“Before proceeding, please read the instructions on the brand of photo emulsion you bought to find out how long to expose your image and how far away you should place your light source. “
- Find a flat black surface where you’ll be exposing your screen. I prefer placing my screen on a study sheet of cardstock or Bristol board. And since you can’t hold your bulb up till the exposer process terminates, you’ll need to place it on a lighting fixture. –A desk lamp will do!
- Cover your entire screen with a thick and dark sheet or garment like a towel as you move it to your work area. Such a move ensures it remains protected until we’re ready for exposure.
- Ensure the back of the screen (the non-recessed part) faces up when placing it on the flat background.
- Uncover your exposure screen and place the printed side facing down your design. Hold down the design using a piece of glass.
- Turn on the light to expose the screen for the recommended time. I usually set up a timer. This allows me to focus on other tasks or watch TV while the magic happens.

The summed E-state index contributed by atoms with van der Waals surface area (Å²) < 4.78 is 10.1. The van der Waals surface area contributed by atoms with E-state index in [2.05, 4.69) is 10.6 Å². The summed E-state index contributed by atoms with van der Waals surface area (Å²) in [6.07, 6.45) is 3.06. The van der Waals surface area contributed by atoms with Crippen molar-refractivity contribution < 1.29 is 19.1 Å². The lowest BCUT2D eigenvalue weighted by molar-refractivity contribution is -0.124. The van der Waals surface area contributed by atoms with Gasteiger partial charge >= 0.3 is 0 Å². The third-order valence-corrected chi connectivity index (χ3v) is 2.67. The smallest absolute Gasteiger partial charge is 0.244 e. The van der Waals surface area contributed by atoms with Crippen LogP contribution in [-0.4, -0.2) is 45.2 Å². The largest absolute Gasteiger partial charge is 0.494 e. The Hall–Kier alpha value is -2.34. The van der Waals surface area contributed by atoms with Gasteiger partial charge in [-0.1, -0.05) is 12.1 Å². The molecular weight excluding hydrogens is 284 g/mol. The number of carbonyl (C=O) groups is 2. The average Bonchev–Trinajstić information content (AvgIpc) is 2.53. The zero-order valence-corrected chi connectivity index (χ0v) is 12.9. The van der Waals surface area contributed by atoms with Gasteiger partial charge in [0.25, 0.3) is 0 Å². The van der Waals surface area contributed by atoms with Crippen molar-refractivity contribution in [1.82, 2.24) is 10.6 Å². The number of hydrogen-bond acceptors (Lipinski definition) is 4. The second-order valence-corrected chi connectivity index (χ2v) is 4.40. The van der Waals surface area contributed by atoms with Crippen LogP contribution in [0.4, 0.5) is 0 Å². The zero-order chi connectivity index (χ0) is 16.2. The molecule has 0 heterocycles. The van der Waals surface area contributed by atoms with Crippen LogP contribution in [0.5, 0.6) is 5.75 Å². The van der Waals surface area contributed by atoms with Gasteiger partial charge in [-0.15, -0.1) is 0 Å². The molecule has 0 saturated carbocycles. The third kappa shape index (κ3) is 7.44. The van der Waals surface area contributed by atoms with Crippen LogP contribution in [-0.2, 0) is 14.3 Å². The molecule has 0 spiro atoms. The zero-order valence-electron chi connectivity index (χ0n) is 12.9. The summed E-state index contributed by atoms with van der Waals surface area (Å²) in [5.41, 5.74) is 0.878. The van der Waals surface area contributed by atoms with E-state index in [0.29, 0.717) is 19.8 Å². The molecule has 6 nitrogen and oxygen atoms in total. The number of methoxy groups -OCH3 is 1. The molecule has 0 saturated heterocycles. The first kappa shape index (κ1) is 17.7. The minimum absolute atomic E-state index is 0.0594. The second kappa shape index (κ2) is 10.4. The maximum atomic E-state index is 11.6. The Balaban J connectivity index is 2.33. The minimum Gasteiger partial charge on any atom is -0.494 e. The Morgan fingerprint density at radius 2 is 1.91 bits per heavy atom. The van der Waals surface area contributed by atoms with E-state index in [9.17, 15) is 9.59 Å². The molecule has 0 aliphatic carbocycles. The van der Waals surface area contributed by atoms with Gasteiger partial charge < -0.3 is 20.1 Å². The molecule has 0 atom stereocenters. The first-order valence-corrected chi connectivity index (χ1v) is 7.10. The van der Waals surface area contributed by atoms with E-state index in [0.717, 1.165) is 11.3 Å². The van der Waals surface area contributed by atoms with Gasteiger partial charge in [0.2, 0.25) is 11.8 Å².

- Once the time elapses, removing the design and glass pane is safe.
If you did everything right then, you’d have a faint impression of your design on your screen with emulsion blocking out the black areas. Now, give your screen a thorough rinsing with lukewarm water. A once-over with a high-pressure steam washer helps me get to this more effectively. Focus on the region that holds your image until you weed out all the emulsion.
Now, I’d like to congratulate you for making it through the toughest part of building your first home screen printing press. From here on, it’s smooth sailing!
Step 4: Print on Your T-Shirt
Now it’s time to create something spectacular! But, as they say, practice makes perfect. So, shelve the notion of screen printing a design on a premium stock tee. Instead, get an old tee, tote bag, hoodie, or any other old clothes. These items will ensure you understand all the nuances of applying acrylic-based ink on garments.
Use the following procedure:
- Spread your t-shirt on a piece of Bristol board or cardstock. You can iron it to flatten out any present wrinkles or creases.
- Place your screen on top of the t-shirt and cover it with ink.
- Use a squeegee to spread the ink lightly and evenly over the entire surface of the screen. This is called flooding the screen.
- Move the squeegee across the screen once more in the same direction.